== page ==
The spell of this Marxian eristic trick was and is so enormous that even the students of the history of ideas failed for a long time to realize that positivism, following in the wake of Comte, offered another makeshift to discredit economics wholesale without entering into any critical analysis of its argumentation. For the positivists, economics is no science because it does not resort to the experimental methods of the natural sciences. Thus, Comte and those of his followers who under the label of sociology preached the total state could dub economics as metaphysical nonsense and were freed from the necessity to refute its teachings by discursive reasoning. When the revisionism of Bernstein had temporarily weakened the popular prestige of Marxian orthodoxy, some younger members of the Marxian parties began to search in the writings of Avenarius and Mach for a philosophical justification of the socialist creed. This defection from the straight line of dialectical materialism appeared as sacrilege in the eyes of the uncompromising guardians of the undefiled doctrine. Lenin's most voluminous contribution to the socialist literature is a passionate attack upon the "middle-class philosophy" of empirio-criticism and its adepts in the ranks of the socialist parties. In the spiritual ghetto into which Lenin had confined himself during all of his life he could not become aware of the fact that the Marxian ideology-doctrine had lost its persuasive power in the circles of the natural scientists and that positivism's panphysicalism could render better services in the campaigns to vilify economic science in the eyes of mathematicians, physicists, and biologists. However, a few years later, Otto Neurath instilled into the methodological monism of "unified science" its definite anticapitalistic note and converted neopositivism into an auxiliary of socialism and communism. Today both doctrines, Marxian polylogism and positivism, amicably vie with each other in lending theoretical support to the "Left." For the philosophers, mathematicians, and biologists there is the esoteric doctrine of logical or empirical positivism, while the less sophisticated masses are still fed a garbled variety of dialectical materialism.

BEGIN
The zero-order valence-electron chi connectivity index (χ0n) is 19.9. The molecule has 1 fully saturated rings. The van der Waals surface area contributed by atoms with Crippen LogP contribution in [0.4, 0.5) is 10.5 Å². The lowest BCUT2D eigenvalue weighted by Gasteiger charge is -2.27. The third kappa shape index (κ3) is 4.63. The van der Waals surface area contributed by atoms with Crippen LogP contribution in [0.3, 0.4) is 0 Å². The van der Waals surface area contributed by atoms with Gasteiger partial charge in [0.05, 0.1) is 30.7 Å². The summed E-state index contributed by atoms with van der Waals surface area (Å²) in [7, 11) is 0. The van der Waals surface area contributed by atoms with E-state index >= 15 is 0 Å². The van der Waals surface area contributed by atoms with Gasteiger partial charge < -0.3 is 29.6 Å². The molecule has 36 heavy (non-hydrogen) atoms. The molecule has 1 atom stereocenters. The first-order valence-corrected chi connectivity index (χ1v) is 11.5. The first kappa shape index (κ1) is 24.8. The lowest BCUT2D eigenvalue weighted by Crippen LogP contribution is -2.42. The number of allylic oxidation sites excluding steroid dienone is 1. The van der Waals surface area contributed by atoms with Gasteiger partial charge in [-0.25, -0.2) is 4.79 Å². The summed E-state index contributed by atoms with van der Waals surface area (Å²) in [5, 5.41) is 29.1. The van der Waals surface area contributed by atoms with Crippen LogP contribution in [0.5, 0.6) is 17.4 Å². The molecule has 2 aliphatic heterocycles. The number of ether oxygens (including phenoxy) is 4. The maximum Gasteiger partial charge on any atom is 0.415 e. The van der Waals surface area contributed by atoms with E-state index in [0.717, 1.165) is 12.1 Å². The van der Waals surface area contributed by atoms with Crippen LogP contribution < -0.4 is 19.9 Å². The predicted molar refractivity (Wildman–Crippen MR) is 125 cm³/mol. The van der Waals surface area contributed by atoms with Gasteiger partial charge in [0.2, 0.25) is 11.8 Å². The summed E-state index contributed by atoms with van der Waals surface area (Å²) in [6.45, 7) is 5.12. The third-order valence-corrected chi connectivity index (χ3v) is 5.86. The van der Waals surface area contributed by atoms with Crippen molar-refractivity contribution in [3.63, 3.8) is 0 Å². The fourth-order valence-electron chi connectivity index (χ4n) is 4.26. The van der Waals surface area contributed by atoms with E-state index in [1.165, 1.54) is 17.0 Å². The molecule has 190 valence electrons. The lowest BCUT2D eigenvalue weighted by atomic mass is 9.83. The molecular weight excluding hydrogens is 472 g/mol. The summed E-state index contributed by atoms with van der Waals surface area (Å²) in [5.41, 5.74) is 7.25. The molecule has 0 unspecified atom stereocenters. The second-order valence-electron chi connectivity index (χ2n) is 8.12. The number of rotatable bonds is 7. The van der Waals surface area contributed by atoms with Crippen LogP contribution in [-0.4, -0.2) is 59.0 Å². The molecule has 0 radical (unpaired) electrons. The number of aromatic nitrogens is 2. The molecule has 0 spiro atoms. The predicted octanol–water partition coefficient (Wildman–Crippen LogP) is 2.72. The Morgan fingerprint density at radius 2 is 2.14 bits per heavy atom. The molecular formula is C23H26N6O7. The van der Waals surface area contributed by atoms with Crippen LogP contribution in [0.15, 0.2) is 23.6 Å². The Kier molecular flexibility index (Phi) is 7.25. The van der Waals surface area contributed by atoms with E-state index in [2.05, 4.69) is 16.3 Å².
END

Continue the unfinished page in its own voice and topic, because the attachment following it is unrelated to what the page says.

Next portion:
Even if, for the sake of argument, we may assume that the rejection of economics by panphysicalism was motivated by logical and epistemological considerations only and that neither political bias nor envy of people with higher salaries or greater wealth played any role in the matter, we must not pass over in silence the fact that the champions of radical empiricism stubbornly refuse to pay any attention to the teachings of daily experience contradicting their socialist predilections. They not only neglect the failure of all "experiments" with nationalized business in the Western countries. They do not care a whit about the undisputed fact that the average standard of living is incomparably higher in the capitalistic countries than in the communist countries. If pressed hard, they try to push aside this "experience" by interpreting it as a consequence of the capitalists' alleged anti-Communist machinations. Whatever one may think about this poor excuse, it cannot be denied that it amounts to a spectacular repudiation of the very principle that considers experience as the only source of knowledge. For in the view of this principle, it is not permitted to conjure away a fact of experience by referring to some allegedly theoretical reflections.
 See Mises, Human Action , pp. 808-16.
 Human Action pp. 72-91.
 Communist Manifesto, I.
 Lenin, Materialism and Empirio-Criticism (first published in Russian, 1908).
 See Mises, Planned Chaos (1947), pp. 80-87. (Reprinted in Socialism [new ed., Yale University Press, 1951], pp. 582-89.)